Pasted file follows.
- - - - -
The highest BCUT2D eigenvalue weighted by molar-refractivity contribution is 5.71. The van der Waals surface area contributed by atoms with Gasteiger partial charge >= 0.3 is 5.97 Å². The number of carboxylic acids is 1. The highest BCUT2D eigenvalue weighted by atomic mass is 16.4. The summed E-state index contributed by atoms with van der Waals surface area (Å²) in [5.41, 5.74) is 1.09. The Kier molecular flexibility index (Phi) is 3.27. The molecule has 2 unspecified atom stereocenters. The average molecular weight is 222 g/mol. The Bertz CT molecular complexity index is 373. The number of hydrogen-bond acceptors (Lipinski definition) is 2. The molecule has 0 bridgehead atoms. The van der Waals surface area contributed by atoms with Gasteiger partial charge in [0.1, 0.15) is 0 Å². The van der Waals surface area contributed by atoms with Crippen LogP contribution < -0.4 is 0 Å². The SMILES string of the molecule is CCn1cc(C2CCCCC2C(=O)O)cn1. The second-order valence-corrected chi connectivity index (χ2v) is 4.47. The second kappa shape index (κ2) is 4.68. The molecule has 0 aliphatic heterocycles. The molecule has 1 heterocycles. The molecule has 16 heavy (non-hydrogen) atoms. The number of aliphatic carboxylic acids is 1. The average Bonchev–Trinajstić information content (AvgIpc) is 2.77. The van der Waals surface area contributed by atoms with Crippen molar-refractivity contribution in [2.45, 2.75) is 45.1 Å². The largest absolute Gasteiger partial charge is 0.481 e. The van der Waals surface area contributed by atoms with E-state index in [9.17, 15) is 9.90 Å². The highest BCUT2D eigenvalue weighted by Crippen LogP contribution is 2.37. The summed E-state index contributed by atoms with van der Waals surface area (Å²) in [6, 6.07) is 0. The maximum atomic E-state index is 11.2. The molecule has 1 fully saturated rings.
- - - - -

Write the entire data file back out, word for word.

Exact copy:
The highest BCUT2D eigenvalue weighted by molar-refractivity contribution is 5.71. The van der Waals surface area contributed by atoms with Gasteiger partial charge >= 0.3 is 5.97 Å². The number of carboxylic acids is 1. The highest BCUT2D eigenvalue weighted by atomic mass is 16.4. The summed E-state index contributed by atoms with van der Waals surface area (Å²) in [5.41, 5.74) is 1.09. The Kier molecular flexibility index (Phi) is 3.27. The molecule has 2 unspecified atom stereocenters. The average molecular weight is 222 g/mol. The Bertz CT molecular complexity index is 373. The number of hydrogen-bond acceptors (Lipinski definition) is 2. The molecule has 0 bridgehead atoms. The van der Waals surface area contributed by atoms with Gasteiger partial charge in [0.1, 0.15) is 0 Å². The van der Waals surface area contributed by atoms with Crippen LogP contribution < -0.4 is 0 Å². The SMILES string of the molecule is CCn1cc(C2CCCCC2C(=O)O)cn1. The second-order valence-corrected chi connectivity index (χ2v) is 4.47. The second kappa shape index (κ2) is 4.68. The molecule has 0 aliphatic heterocycles. The molecule has 1 heterocycles. The molecule has 16 heavy (non-hydrogen) atoms. The number of aliphatic carboxylic acids is 1. The average Bonchev–Trinajstić information content (AvgIpc) is 2.77. The van der Waals surface area contributed by atoms with Crippen molar-refractivity contribution in [2.45, 2.75) is 45.1 Å². The largest absolute Gasteiger partial charge is 0.481 e. The van der Waals surface area contributed by atoms with E-state index in [9.17, 15) is 9.90 Å². The highest BCUT2D eigenvalue weighted by Crippen LogP contribution is 2.37. The summed E-state index contributed by atoms with van der Waals surface area (Å²) in [6, 6.07) is 0. The maximum atomic E-state index is 11.2. The molecule has 1 fully saturated rings.